There are several ways to lookup data in a spreadsheet. If you're building a dashboard, you'll find this very useful.

The =XLOOKUP() function is my new favorite way to lookup data. It's discussed in the last section πŸ‘‡.

We'll look at four of the built in lookup functions in both Excel and Google Sheets:

  1. =LOOKUP()
  2. =VLOOKUP()
  3. =HLOOKUP()
  4. =XLOOKUP()

Now, if you've spent any time in spreadsheets, you've probably heard mention of or are already using =VLOOKUP(). It is one of the most popular functions out there, but is also a bit mystifying if you don't use it on a regular basis.

πŸ† I'll walkthrough each of these to give you a full understanding of how to use the functions properly. And I'll highlight my new favorite, =XLOOKUP(), that Microsoft released in 2019 and Google Sheets added in 2022.

β˜• I've also built a coffee themed Google Sheet that you can open and follow along with. Here it is.

πŸ“½οΈ And, I've got you the end of the article there's a video walkthrough too. πŸ’₯

Gif of athlete pointing and saying, I Got You!

Coffee Data

In our coffee data spreadsheet, I have made two sheets with the same data on it. One, the coffee-data tab, is for LOOKUP and VLOOKUP. The horizontal-data tab is for HLOOKUP.

Here's what the coffee-data tab looks like. There are columns for the coffee name, price, popularity, roast level and taste.

Coffee Data Spreadsheet Screenshot

Here's what the horizontal-data tab looks like. Same info, just transposed so we can walk through the HLOOKUP function in a bit.

Coffee Data Horizontal Spreadsheet Screenshot

And then we have our main tab, lookup-functions, where we'll examine the different functions below.


If you haven't pulled up the Google Sheet yet, go ahead so you can follow along:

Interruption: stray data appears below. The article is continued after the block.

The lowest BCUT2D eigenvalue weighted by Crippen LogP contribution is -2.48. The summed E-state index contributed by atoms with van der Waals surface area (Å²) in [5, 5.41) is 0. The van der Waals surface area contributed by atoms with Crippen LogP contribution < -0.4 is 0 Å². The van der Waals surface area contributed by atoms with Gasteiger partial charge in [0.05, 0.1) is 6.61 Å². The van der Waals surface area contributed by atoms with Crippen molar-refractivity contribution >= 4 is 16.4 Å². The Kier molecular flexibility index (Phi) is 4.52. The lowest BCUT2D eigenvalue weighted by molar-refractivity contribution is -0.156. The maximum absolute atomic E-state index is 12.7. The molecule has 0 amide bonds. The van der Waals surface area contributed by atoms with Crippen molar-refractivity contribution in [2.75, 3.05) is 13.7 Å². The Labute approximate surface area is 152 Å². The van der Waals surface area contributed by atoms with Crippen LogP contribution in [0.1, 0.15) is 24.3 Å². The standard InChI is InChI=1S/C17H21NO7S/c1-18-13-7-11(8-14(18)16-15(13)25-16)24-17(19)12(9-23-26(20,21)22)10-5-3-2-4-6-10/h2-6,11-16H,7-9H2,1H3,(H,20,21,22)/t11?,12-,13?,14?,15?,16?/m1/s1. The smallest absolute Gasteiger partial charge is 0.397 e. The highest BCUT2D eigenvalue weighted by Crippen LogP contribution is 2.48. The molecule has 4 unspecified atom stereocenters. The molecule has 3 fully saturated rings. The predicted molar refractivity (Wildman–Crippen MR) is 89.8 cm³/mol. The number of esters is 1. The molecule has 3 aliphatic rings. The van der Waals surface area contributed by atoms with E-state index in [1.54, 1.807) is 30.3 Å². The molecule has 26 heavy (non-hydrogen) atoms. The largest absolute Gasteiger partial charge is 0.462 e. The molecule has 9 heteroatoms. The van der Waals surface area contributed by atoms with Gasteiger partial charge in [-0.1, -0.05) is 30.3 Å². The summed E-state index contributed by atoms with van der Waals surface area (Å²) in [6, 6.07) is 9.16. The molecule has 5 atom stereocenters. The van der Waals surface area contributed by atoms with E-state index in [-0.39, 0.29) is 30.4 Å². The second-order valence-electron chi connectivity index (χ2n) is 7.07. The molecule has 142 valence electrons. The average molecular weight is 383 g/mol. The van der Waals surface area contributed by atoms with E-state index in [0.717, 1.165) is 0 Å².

Everything works the same in Excel, but it's very easy to share Google Sheets. You can make your own copy to work in by clicking File -> Make a copy.

I've created several named ranges in this sheet to make it easier as we fill out the functions. You can examine those by clicking Data -> Named ranges. I'll reference these in the function definitions below.

Screenshot of named ranges in Google Sheets

How to Use the LOOKUP Function

No surprise here – =LOOKUP() lets you look up a value in your data. Same as everything else here.

Here's our LOOKUP function to return the taste: =LOOKUP(A2,coffees,taste).

We're using named ranges (coffees & taste) which define the coffees column and the tasting notes column in our coffee-data.

If you pull up the sample Google Sheet, you'll see that we're giving LOOKUP three arguments: the search_key, search_range|search_result_array, and the optional [result_range].

Screenshot of Lookup function

The search_key is the thing we're searching for. In our example, it's the name of the coffee we want information about. All of the functions have a search_key argument.

The search_range|search_result_array is the range where =LOOKUP() needs to find the search_key. It can be used as both search and result ranges too.

Say you have search keys in your coffee column (A) and the result you want displayed is the taste column (E). If you specify A:E as the search_range|search_result_array then you'll get the tasting notes on whatever coffee you're searching for.

Screenshot of table of data

When you do this, the result range value will come from the last column (or row) in the range.

The alternative is to simply specify the search_range column on the coffee column and then enter another range for the result_range.

This is what I've done in our sample spreadsheet since I wanted to pull data from each of the columns about the coffee.

Shortcomings of =LOOKUP():

  • Data must be sorted. It will not work properly if it's not.
  • You must specify the single return column or row for the result.

How to Use the VLOOKUP Function

This is a very popular function because it lets you lookup data with a little more power than the regular LOOKUP function.